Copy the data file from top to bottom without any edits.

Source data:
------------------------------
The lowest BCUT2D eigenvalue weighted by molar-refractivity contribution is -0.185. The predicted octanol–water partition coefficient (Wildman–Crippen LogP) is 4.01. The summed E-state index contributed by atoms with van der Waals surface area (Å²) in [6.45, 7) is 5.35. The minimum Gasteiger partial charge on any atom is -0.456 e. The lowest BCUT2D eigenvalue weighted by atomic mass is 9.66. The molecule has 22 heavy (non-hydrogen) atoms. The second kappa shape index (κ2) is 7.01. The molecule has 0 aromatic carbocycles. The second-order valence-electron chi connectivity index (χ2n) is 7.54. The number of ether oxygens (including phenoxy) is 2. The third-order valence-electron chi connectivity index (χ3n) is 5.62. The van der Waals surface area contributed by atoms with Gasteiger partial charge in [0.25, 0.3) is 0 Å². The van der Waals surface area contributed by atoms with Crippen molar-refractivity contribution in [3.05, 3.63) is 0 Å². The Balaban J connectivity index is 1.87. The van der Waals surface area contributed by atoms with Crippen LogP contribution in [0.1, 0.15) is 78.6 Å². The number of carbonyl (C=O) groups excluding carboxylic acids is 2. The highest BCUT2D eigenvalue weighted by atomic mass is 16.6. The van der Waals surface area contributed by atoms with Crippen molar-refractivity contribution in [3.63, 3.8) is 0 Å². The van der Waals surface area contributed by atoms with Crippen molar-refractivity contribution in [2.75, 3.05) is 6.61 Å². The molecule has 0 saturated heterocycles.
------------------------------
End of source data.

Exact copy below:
The lowest BCUT2D eigenvalue weighted by molar-refractivity contribution is -0.185. The predicted octanol–water partition coefficient (Wildman–Crippen LogP) is 4.01. The summed E-state index contributed by atoms with van der Waals surface area (Å²) in [6.45, 7) is 5.35. The minimum Gasteiger partial charge on any atom is -0.456 e. The lowest BCUT2D eigenvalue weighted by atomic mass is 9.66. The molecule has 22 heavy (non-hydrogen) atoms. The second kappa shape index (κ2) is 7.01. The molecule has 0 aromatic carbocycles. The second-order valence-electron chi connectivity index (χ2n) is 7.54. The number of ether oxygens (including phenoxy) is 2. The third-order valence-electron chi connectivity index (χ3n) is 5.62. The van der Waals surface area contributed by atoms with Gasteiger partial charge in [0.25, 0.3) is 0 Å². The van der Waals surface area contributed by atoms with Crippen molar-refractivity contribution in [3.05, 3.63) is 0 Å². The Balaban J connectivity index is 1.87. The van der Waals surface area contributed by atoms with Crippen LogP contribution in [0.1, 0.15) is 78.6 Å². The number of carbonyl (C=O) groups excluding carboxylic acids is 2. The highest BCUT2D eigenvalue weighted by atomic mass is 16.6. The van der Waals surface area contributed by atoms with Crippen molar-refractivity contribution in [3.63, 3.8) is 0 Å². The van der Waals surface area contributed by atoms with Crippen molar-refractivity contribution in [2.75, 3.05) is 6.61 Å². The molecule has 0 saturated heterocycles.